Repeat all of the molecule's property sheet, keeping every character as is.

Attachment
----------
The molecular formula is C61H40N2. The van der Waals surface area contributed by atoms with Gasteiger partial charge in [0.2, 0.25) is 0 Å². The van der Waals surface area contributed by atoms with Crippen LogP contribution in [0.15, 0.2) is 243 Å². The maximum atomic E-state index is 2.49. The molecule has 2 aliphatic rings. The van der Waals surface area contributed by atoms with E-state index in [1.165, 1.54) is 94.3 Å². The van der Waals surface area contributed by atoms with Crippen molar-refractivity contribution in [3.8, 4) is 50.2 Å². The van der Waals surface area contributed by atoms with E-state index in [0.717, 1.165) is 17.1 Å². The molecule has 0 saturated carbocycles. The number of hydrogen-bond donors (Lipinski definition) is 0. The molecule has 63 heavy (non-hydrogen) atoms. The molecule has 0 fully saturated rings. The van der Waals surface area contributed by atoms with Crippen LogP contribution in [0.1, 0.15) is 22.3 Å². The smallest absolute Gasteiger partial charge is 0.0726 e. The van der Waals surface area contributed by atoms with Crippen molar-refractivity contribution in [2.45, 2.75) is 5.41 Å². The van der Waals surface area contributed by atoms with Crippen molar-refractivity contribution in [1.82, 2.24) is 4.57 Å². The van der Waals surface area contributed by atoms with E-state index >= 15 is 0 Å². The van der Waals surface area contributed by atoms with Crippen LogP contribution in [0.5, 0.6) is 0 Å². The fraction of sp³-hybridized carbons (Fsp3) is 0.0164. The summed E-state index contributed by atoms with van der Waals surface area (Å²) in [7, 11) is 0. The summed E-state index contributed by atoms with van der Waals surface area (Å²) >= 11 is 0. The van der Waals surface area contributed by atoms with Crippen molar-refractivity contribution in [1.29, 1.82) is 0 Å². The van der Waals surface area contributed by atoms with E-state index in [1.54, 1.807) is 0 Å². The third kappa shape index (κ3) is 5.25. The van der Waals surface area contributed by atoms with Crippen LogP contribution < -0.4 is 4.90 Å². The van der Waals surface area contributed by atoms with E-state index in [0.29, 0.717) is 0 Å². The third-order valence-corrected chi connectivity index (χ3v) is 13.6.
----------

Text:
The molecular formula is C61H40N2. The van der Waals surface area contributed by atoms with Gasteiger partial charge in [0.2, 0.25) is 0 Å². The van der Waals surface area contributed by atoms with Crippen LogP contribution in [0.15, 0.2) is 243 Å². The maximum atomic E-state index is 2.49. The molecule has 2 aliphatic rings. The van der Waals surface area contributed by atoms with E-state index in [1.165, 1.54) is 94.3 Å². The van der Waals surface area contributed by atoms with Crippen molar-refractivity contribution in [3.8, 4) is 50.2 Å². The van der Waals surface area contributed by atoms with E-state index in [0.717, 1.165) is 17.1 Å². The molecule has 0 saturated carbocycles. The number of hydrogen-bond donors (Lipinski definition) is 0. The molecule has 63 heavy (non-hydrogen) atoms. The molecule has 0 fully saturated rings. The van der Waals surface area contributed by atoms with Crippen LogP contribution in [0.1, 0.15) is 22.3 Å². The smallest absolute Gasteiger partial charge is 0.0726 e. The van der Waals surface area contributed by atoms with Crippen molar-refractivity contribution in [2.45, 2.75) is 5.41 Å². The van der Waals surface area contributed by atoms with Crippen molar-refractivity contribution in [1.82, 2.24) is 4.57 Å². The van der Waals surface area contributed by atoms with E-state index >= 15 is 0 Å². The van der Waals surface area contributed by atoms with Crippen LogP contribution in [0.5, 0.6) is 0 Å². The fraction of sp³-hybridized carbons (Fsp3) is 0.0164. The summed E-state index contributed by atoms with van der Waals surface area (Å²) in [7, 11) is 0. The summed E-state index contributed by atoms with van der Waals surface area (Å²) >= 11 is 0. The van der Waals surface area contributed by atoms with Crippen molar-refractivity contribution in [1.29, 1.82) is 0 Å². The van der Waals surface area contributed by atoms with E-state index in [1.54, 1.807) is 0 Å². The third kappa shape index (κ3) is 5.25. The van der Waals surface area contributed by atoms with Crippen LogP contribution < -0.4 is 4.90 Å². The van der Waals surface area contributed by atoms with E-state index in [0.29, 0.717) is 0 Å². The third-order valence-corrected chi connectivity index (χ3v) is 13.6.